frogmann-rFor a book called Swamp Thing, our main character Alec Holland, is not actually Swamp Thing until the very end of the seventh issue, and as such the last few pages of the first volume of the series. To some extent this could be seen as a risky move on Scott Snyder’s and DC’s part, to spend the first storyarc, with a character who is running from becoming the title character. While of course the story ramps towards Alec Holland taking up the mantle, throughout the entire book there is not just a sense of build up towards his change, but also a sense that in the last moments he could refuse The Green as he has done already for so long. In a book called Swamp Thing, to write a character so well as to make the reader believe that he may never become Swamp Thing is a bloody good trick! It says it right there on the cover, and yet there is still doubt.

Alec’s storyline is one of the few to have survived the reboot. Along with Batman and Green Lantern, from what I can tell Swamp Thing’s storyline has also remained whole in the new Universe. This works for the most part because it was separate from the general main continuity of super-heroes, with a few smaller interactions here and there. Of course his big cross over involvement came in towards the end of the DCU, in Brightest Day, and these are the events referenced, but not explicitly stated when Alec is met by Superman, one of the characters along with John Constantine, Deadman and Zatana who were searching for him in The Brightest Day Aftermath.

As it turns out, Alec Holland has never been the Swamp Thing, it was all a mistake in attempting to rebuild Alec Holland, inextricably connected to the Swamp Thing. This of course comes as a surprise to Alec, and a sense of relief that while he has the memories of the monster, it was never him that committed those acts. This freedom, a sense of virginity of the Green returned to him, he doubled down on his desire to stay that way, only for him to have to willingly give it all up and become the last best hope for The Green. And that’s not even getting into Abigail Arcane.

Abigail is a distant memory from the life of the monster, and as it turns out, is to the The Rot, what Alec is to The Green. A messiah of sorts. Despite constant warnings to Alec from the Green, he feels a close bond to her.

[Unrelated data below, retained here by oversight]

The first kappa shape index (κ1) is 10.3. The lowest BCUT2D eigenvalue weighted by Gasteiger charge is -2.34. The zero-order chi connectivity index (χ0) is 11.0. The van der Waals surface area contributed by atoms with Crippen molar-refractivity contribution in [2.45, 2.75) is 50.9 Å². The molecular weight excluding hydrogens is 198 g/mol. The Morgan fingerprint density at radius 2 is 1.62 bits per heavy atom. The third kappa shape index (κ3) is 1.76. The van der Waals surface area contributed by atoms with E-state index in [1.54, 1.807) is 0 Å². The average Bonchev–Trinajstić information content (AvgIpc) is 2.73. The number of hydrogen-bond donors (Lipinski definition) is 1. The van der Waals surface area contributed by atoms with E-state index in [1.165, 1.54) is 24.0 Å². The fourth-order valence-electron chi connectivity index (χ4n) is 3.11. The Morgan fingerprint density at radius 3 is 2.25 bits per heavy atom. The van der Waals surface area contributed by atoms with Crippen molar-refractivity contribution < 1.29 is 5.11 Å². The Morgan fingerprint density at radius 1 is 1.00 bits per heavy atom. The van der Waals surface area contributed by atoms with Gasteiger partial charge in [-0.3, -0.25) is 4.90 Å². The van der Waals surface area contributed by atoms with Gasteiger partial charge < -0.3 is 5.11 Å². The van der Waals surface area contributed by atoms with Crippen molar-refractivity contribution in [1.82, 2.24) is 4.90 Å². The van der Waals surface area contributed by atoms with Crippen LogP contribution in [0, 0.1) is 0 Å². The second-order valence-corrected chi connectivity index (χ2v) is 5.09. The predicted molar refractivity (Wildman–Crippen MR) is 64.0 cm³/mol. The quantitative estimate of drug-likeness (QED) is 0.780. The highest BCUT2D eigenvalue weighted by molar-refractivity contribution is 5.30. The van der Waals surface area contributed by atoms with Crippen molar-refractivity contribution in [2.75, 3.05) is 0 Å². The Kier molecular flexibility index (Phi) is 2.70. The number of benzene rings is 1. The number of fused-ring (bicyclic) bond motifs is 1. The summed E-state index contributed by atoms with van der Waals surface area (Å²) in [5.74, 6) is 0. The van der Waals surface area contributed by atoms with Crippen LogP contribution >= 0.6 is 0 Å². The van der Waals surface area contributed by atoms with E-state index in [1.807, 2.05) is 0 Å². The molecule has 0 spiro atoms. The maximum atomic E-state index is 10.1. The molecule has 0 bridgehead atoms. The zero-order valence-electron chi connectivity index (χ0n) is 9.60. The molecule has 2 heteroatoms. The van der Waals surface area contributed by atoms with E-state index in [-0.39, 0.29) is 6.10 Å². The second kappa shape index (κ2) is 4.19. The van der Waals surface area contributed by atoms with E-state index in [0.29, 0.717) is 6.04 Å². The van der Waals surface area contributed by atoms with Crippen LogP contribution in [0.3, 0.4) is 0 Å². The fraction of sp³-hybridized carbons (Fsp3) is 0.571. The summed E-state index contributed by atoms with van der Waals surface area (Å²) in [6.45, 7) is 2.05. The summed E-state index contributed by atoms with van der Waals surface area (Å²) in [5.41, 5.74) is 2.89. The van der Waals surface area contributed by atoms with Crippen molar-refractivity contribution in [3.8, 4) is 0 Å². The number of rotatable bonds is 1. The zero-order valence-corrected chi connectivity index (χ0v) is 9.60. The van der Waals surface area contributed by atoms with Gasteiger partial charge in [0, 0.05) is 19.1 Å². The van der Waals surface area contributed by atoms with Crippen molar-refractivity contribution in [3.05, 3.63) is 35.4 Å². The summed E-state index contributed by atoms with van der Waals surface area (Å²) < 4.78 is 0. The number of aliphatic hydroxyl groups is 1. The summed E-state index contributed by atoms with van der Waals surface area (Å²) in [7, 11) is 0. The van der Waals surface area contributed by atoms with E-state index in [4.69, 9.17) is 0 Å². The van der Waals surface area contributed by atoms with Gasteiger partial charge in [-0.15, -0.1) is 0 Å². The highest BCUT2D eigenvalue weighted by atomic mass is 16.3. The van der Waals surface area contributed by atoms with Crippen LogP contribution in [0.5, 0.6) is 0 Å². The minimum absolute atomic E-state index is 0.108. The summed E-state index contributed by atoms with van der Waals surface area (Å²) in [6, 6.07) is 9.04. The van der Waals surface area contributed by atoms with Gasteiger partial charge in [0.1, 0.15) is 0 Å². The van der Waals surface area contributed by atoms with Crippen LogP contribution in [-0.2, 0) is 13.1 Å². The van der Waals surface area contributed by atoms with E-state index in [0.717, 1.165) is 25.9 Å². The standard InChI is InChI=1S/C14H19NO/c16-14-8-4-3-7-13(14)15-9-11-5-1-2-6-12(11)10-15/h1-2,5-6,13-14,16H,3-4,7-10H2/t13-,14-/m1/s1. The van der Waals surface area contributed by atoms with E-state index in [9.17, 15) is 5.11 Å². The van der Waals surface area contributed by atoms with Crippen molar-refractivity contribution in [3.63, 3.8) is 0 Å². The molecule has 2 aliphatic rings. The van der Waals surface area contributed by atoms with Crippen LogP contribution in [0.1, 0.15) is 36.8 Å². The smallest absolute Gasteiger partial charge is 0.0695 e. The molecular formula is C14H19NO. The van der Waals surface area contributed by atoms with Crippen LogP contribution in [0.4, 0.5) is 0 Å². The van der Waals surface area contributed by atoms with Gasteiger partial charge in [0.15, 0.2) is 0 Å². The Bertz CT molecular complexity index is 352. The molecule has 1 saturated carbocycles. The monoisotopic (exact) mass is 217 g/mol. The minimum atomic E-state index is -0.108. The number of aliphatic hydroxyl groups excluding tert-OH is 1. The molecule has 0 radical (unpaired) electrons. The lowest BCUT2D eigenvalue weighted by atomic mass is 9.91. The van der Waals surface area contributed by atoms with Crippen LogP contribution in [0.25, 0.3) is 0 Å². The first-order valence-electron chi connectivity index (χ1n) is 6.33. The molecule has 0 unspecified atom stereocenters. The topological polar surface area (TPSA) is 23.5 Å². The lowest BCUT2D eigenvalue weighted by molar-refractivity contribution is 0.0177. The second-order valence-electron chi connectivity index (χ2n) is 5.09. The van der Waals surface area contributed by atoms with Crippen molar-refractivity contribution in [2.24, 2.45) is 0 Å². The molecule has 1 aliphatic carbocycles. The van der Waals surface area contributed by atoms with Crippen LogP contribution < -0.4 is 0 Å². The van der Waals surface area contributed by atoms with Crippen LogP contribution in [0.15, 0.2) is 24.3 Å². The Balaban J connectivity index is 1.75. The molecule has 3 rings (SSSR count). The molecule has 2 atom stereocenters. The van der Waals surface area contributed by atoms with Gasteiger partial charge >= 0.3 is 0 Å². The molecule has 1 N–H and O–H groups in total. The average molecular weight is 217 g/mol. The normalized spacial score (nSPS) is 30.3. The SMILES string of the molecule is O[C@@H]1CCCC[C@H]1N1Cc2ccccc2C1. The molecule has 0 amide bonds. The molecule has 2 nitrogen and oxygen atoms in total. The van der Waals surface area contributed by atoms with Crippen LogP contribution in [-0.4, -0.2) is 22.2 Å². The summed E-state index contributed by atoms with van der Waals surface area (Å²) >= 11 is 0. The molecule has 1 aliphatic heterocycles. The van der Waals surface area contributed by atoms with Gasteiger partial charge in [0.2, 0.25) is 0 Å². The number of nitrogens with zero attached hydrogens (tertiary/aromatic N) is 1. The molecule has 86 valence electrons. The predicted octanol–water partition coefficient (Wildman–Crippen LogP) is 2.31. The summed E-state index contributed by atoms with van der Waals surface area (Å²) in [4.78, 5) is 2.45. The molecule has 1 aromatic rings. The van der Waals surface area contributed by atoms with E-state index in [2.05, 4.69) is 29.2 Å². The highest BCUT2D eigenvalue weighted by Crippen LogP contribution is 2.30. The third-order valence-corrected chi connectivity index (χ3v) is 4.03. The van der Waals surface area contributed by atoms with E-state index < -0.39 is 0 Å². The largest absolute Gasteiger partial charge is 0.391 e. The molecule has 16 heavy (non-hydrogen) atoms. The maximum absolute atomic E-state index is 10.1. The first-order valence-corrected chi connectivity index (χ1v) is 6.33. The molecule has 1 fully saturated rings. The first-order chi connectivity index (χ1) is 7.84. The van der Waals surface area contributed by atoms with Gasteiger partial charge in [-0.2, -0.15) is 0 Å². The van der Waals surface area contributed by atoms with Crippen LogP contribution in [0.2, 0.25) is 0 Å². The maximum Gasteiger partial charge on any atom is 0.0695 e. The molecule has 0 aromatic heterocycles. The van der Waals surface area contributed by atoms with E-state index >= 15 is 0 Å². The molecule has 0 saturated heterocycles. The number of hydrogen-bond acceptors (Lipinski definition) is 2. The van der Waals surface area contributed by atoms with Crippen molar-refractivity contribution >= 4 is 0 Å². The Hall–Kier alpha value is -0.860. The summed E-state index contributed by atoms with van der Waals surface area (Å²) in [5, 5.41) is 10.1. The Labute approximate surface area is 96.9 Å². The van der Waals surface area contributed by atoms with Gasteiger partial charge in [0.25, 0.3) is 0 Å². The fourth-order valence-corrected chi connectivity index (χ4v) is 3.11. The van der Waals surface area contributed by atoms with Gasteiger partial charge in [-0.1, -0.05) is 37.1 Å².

Abigail herself is also receiving messages from the Rot to stay away from Alec, and to join them in the Deadlands. As this story heavily focused on Alec, there was not a whole lot of exposition about Abigail and her back story. We are made aware of her importance to the Rot, and that she knows Alec’s importance to the Green. We also see in dreams and flashbacks that the two are strongly connected, and that a relationship existed between her and Swamp Thing. Despite being born of the Rot however, she like Alec does not agree with the writers of their fate, not wanting to become the harbinger of death, but unable to do anything more than hate herself over to it, when the power takes her. Despite this she too, up to the point of being captured in the Rot, Abigail fights with the ferocity of a cornered animal, and even outdoes her cohort on a number of occasions.

The TL;DR version of this is simple, she’s a total bad ass!


vigil-lThis comic is fantastic. The story is a great example of tragedy. The characters are very well fleshed out. And the art is great with realistic humans and really damn good gore and creature designs. In my opinion, it’s better than Scott Snyder’s work on Batman.

There I said it.

He basically recreated Swamp Thing and did what a reboot should do: Reinvent the character in new and interesting ways. And that is why Swamp Thing is probably the best rebooted comic in DC Comics.



frogmann-rSwamp Thing is easily one of the finest books in the DCnU. This isn’t because it’s a reboot, it isn’t because they changed up a character to be more diverse, it’s not because they pushed a political agenda, it’s not because they made it more flashy, or edgy or gave the character a snazzy new design. This is a good book because the people working on it were damn good writers and artists.

Swamp Thing is one of those books that really takes you with it, along its winding path, and shows you where to look for the best view. You are treated to some amazing art, and a spectacularly emotional, roller-coaster of a story. If you aren’t sure where to start with comics, or you’re maybe not all that interested in super-heroes, then start with Swamp Thing. This book is truly unmissable.